The SS in The Bulge

Garrett E Eriksen takes a look at the uniforms and insignia worn by the Waffen-SS at the Ardennes Offensive. The rest of this article can be found in the January 2018 issue of The Armourer. [This article is primarily on the uniforms and insignia of the Waffen-SS at the Ardennes Offensive, however some historical context will benefit further understanding of this important battle and the equipment … Continue reading The SS in The Bulge

RAF Memorials: what we many owe to The Few

Memorials, monuments and flights dedicated to the Royal Air Force and those who flew to defend our liberty. The rest of this article can be found in the special RAF 100 Year Anniversary Edition 2018 issue of The Armourer. They found his body washed up on the stark and stony shore of Trondheim, Norway. He was dressed in the uniform of Her Majesty’s Royal Air Force, Scottish … Continue reading RAF Memorials: what we many owe to The Few

Hysterical Accuracy: Women, WWII, and Gaming.

First, let’s answer the question: “is it historically accurate that women fought in WWII?” Short answer: yes. Now, let’s elaborate. Battlefield is a long-running gaming franchise that has roamed through several different eras of warfare including World War I and II, Vietnam, the modern era, and even the distant future. It is a series built around intense battles and action where you can hear your … Continue reading Hysterical Accuracy: Women, WWII, and Gaming.

What they wore at Stalingrad

Garrett E Eriksen examines uniforms and gear worn by the Red Army and Wehrmacht at Stalingrad. The rest of this article can be found in the December 2017 issue of The Armourer. The Battle of Stalingrad is near mythical in its status as a decisive battle during World War II. Any history buff worth their salt has, at the very least, heard of this battle if not … Continue reading What they wore at Stalingrad

The Uniforms of Dunkirk

Garrett E Eriksen examines some of the uniforms, medals and equipment of Navy and Civilian personnel deployed to the Evacuation of Dunkirk. The rest of this article can be found in the September 2017 issue of The Armourer.   The events at Dunkirk over 26 May to 4 June 1940 saw nearly 400,000 soldiers evacuated from the shores of the embattled French coastline. The desperate situation the … Continue reading The Uniforms of Dunkirk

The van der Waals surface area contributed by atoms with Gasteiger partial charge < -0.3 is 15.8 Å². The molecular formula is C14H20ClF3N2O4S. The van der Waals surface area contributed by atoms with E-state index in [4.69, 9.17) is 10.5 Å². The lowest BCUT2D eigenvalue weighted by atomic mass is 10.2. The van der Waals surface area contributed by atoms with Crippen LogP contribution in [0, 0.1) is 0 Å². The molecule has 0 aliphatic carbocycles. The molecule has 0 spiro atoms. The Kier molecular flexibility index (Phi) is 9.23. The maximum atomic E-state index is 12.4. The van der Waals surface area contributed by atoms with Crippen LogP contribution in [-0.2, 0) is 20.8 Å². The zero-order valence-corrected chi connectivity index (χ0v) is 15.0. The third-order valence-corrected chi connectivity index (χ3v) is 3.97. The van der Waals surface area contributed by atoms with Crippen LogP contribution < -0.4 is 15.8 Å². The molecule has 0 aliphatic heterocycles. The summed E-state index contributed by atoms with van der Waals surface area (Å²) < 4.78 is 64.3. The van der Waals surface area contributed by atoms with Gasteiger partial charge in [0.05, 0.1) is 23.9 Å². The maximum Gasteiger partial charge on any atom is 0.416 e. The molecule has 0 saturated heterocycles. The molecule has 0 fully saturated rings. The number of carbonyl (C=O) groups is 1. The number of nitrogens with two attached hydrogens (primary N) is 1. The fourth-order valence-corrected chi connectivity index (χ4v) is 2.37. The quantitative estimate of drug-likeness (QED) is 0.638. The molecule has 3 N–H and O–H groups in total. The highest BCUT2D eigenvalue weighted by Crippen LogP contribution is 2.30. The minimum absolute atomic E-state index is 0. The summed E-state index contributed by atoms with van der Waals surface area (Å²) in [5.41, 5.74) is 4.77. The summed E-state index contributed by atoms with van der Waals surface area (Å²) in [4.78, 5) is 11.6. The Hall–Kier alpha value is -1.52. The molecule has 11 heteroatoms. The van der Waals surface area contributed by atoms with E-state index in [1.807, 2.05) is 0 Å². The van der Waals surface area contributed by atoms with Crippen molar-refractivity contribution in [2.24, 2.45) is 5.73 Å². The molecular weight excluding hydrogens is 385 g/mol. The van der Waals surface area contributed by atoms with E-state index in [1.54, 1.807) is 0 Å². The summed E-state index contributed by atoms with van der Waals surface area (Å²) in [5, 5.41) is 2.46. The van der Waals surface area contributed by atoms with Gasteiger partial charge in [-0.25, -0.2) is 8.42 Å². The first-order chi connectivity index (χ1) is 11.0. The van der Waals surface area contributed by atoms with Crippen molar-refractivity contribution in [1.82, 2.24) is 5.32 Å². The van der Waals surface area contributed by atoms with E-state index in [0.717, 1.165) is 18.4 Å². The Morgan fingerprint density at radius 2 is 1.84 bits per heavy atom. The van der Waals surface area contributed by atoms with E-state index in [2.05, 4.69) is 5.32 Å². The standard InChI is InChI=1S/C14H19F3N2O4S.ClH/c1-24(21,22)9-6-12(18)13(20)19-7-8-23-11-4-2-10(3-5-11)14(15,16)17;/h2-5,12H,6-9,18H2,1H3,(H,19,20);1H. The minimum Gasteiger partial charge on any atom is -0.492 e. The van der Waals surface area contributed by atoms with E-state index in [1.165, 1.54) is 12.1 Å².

“The WVS Never Says No”

Garrett E Eriksen examines the Women’s Voluntary Service during the London Blitz. The rest of this article can be found in the November 2017 issue of The Armourer. THE WOMEN’S VOLUNTARY SERVICE The romantic notion of warfare, until World War I, held that fighting and dying should be left to the soldiers. Civilians in towns and cities were considered non-combatants and the expectation was that they would … Continue reading “The WVS Never Says No”

VETERAN STORIES NEEDED

I am a historian who has been studying the South Africa Border War in detail for almost a decade. I am currently completing my PhD at Stellenbosch University and my topic is on what SADF soldiers did when not in combat and/or during recreation time, and specifically when deployed in Angola and on the Border between 1966 – 1989. I’m looking for stories, photos, videos, … Continue reading VETERAN STORIES NEEDED

The Atomic Bomb – From Function to Fallout

  I was invited to speak on 6 August 2017 at a special event hosted by the Congolese Civil Society at the Iziko South African Museum in Cape Town, South Africa. The conference was to be on nuclear weapons, the bombings of Hiroshima and Nagasaki, the legacy of atomic weapons and how the Congo was directly involved in the acquisition of uranium for the bombs dropped … Continue reading The Atomic Bomb – From Function to Fallout

The Uniforms of the Desert

An examination of the gear worn by both Axis and Allied forces at the Siege of Tobruk. The rest of this article can be found in the April 2017 issue of The Armourer. 1941 saw the likes of General Erwin Rommel, the Desert Fox himself, testing the might of his Afrika Korps against the steely resolve of the British Western Desert Force (WDF) in Northern Africa. … Continue reading The Uniforms of the Desert

The South African Border War – A Brief History

“A country without a memory is a country of madmen.”  –George Santayana South Africa had humble beginnings as a refreshment station, founded by Jan van Riebeeck in 1652 in the Cape of Good Hope on behalf of the Dutch East India Company. The refreshment station would later grow to become Cape Town, the country’s current legislative capital.[1] In 1806, the Cape Colony was seized by … Continue reading The South African Border War – A Brief History